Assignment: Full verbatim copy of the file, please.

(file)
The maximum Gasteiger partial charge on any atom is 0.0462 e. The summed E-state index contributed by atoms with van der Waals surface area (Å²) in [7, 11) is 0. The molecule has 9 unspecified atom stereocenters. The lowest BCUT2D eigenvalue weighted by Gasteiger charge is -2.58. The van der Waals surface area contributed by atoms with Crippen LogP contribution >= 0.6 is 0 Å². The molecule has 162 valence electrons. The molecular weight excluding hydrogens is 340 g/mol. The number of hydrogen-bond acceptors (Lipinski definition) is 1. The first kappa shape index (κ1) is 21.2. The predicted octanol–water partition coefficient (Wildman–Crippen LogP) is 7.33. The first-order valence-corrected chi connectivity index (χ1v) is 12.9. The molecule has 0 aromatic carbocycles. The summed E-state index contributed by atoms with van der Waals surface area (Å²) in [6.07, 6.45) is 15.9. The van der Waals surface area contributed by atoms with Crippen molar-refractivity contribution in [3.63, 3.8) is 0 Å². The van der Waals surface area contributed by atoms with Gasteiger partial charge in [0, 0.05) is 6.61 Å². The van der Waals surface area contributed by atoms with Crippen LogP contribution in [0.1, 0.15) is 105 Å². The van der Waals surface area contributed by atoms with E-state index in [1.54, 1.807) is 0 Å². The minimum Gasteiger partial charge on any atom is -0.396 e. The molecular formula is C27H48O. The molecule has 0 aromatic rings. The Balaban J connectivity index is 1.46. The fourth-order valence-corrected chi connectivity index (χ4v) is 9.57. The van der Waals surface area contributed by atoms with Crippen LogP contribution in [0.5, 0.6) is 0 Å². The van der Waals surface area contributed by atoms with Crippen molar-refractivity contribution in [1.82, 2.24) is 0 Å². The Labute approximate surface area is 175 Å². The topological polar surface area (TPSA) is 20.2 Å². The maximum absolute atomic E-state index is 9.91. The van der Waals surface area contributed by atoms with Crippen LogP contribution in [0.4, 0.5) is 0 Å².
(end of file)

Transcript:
The maximum Gasteiger partial charge on any atom is 0.0462 e. The summed E-state index contributed by atoms with van der Waals surface area (Å²) in [7, 11) is 0. The molecule has 9 unspecified atom stereocenters. The lowest BCUT2D eigenvalue weighted by Gasteiger charge is -2.58. The van der Waals surface area contributed by atoms with Crippen LogP contribution >= 0.6 is 0 Å². The molecule has 162 valence electrons. The molecular weight excluding hydrogens is 340 g/mol. The number of hydrogen-bond acceptors (Lipinski definition) is 1. The first kappa shape index (κ1) is 21.2. The predicted octanol–water partition coefficient (Wildman–Crippen LogP) is 7.33. The first-order valence-corrected chi connectivity index (χ1v) is 12.9. The molecule has 0 aromatic carbocycles. The summed E-state index contributed by atoms with van der Waals surface area (Å²) in [6.07, 6.45) is 15.9. The van der Waals surface area contributed by atoms with Crippen molar-refractivity contribution in [3.63, 3.8) is 0 Å². The van der Waals surface area contributed by atoms with Gasteiger partial charge in [0, 0.05) is 6.61 Å². The van der Waals surface area contributed by atoms with Crippen LogP contribution in [0.1, 0.15) is 105 Å². The van der Waals surface area contributed by atoms with E-state index in [1.54, 1.807) is 0 Å². The minimum Gasteiger partial charge on any atom is -0.396 e. The molecular formula is C27H48O. The molecule has 0 aromatic rings. The Balaban J connectivity index is 1.46. The fourth-order valence-corrected chi connectivity index (χ4v) is 9.57. The van der Waals surface area contributed by atoms with Crippen LogP contribution in [0.5, 0.6) is 0 Å². The van der Waals surface area contributed by atoms with Crippen molar-refractivity contribution in [1.82, 2.24) is 0 Å². The Labute approximate surface area is 175 Å². The topological polar surface area (TPSA) is 20.2 Å². The maximum absolute atomic E-state index is 9.91. The van der Waals surface area contributed by atoms with Crippen LogP contribution in [0.4, 0.5) is 0 Å².